Flying privately has many advantages, including the ability to create a unique itinerary, notes Patrick Margetson-Rushmore. However, you’ll need to keep a firm handle on the flight plan and itinerary where multiple destinations are involved to reap the benefits. Here’s how…
Usually, the trips arranged by LEA are reasonably straightforward, linking destination A with B and back again. Sometimes we are involved in journeys which involve multi-destination stops, however. These trips have to be managed and planned with intricate detail, involving many members of the team.
Let me highlight with one of the more recent trips managed; a remarkable three-week tour of south-east Asia for an aircraft-owner client. The client left the UK from Bristol Airport aboard their Bombardier Challenger 300 visiting many glamorous and historic destinations, including Hanoi and Ho Chi Minh City (Vietnam), Siem Reap (Cambodia), Yangon (Myanmar) and the Maldives.
As well as being a ‘holiday of a lifetime’ for the owner’s family and friends, the trip also had a serious purpose with the group conducting research for a charitable trust. The aircraft was flown by Captain Kostas Mathioudakis and First Officer Martin Porter, and the flight schedule was managed by the operations team, led by Leigh Westwood.
In managing the trip, Leigh and his team needed to consider the elements that are encountered in all planning activity, from the airport transfers and check-in procedures of the different destinations, to the food and drink requirements on-board (menus have to be adapted to the food available locally).
However, in managing the trip to destinations we do not normally serve, we had to address additional issues which need to be addressed in international multi-destination trip planning. These included:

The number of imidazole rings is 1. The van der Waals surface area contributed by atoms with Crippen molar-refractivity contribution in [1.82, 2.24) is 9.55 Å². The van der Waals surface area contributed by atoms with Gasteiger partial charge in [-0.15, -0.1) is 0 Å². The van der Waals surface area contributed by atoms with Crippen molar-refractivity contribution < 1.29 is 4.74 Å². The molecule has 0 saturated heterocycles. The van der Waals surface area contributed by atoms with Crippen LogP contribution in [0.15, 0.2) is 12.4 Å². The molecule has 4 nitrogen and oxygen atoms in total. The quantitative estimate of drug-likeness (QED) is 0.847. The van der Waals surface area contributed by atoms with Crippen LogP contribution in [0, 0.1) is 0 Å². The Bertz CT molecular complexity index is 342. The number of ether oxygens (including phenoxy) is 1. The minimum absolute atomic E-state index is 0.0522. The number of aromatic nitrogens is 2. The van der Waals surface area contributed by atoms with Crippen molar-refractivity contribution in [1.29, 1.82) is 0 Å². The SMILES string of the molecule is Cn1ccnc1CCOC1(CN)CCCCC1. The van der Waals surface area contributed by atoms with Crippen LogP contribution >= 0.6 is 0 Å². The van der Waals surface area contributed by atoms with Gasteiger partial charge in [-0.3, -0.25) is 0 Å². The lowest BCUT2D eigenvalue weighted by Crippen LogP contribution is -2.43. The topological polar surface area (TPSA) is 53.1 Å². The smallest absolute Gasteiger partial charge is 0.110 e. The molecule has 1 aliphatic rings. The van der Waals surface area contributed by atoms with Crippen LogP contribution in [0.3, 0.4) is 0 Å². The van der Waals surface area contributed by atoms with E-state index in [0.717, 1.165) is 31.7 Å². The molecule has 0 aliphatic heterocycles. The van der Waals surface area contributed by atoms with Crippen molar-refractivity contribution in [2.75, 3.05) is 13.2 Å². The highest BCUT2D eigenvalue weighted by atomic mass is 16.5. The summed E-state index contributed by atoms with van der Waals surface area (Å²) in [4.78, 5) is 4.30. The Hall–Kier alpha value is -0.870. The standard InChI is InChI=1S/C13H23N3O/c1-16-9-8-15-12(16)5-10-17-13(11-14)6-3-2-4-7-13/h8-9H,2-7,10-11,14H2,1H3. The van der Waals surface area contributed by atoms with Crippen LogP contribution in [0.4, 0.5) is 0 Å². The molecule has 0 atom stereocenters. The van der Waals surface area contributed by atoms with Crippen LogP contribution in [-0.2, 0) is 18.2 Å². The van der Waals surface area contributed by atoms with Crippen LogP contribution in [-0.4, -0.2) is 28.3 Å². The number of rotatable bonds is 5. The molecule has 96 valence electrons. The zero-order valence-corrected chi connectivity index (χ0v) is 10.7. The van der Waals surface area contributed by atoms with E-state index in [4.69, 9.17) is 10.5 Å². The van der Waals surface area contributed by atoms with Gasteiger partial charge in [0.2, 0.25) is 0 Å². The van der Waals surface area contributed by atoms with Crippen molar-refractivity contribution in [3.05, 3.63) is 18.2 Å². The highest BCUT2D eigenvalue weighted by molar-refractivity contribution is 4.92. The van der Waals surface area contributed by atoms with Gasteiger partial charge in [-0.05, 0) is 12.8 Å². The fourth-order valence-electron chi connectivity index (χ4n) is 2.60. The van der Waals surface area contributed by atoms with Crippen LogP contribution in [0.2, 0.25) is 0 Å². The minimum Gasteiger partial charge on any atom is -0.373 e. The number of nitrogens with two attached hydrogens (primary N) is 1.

During pre-planning, our operations team had to ensure everyone travelling had the correct visa, inoculations and travelling permissions for each leg of the journey.
The safety and security of our clients is paramount. Certain international airspaces had to be avoided where geopolitical tension and issues could have been a problem.
Allowance for diversions was also of vital importance. Whilst we were lucky on this particular trip and didn’t need to divert, you should always plan for a diversion based on the permits in place for the flights.
Some of the smaller airfields in south-east Asia were unknown to us in the sense that it was the first time we had visited them. We had to investigate the facilities in advance to ensure we could easily re-stock, re-fuel and be aware of the nearest facility for maintenance assistance if required.
Not many of the destinations had FBOs. At these locations, we contracted local agents or representatives to liaise with the crew, meet the aircraft and make sure it was secure when unattended.
Catering for the flight could only be planned in advance to a certain extent. Whilst we could provide standard bar stock and snacks, we had to make sure we knew where to source fresh food at each destination so we could restock the aircraft.
Value in Planning
Organizing this trip for our client was an exciting and memorable challenge, reinforcing three principles which add value to an operation.
From a passenger’s point of view, all the work goes on in the background to ensure everything is running smoothly and to their schedule. Make sure your passengers have everything they could possibly need for hassle-free, relaxing travel.
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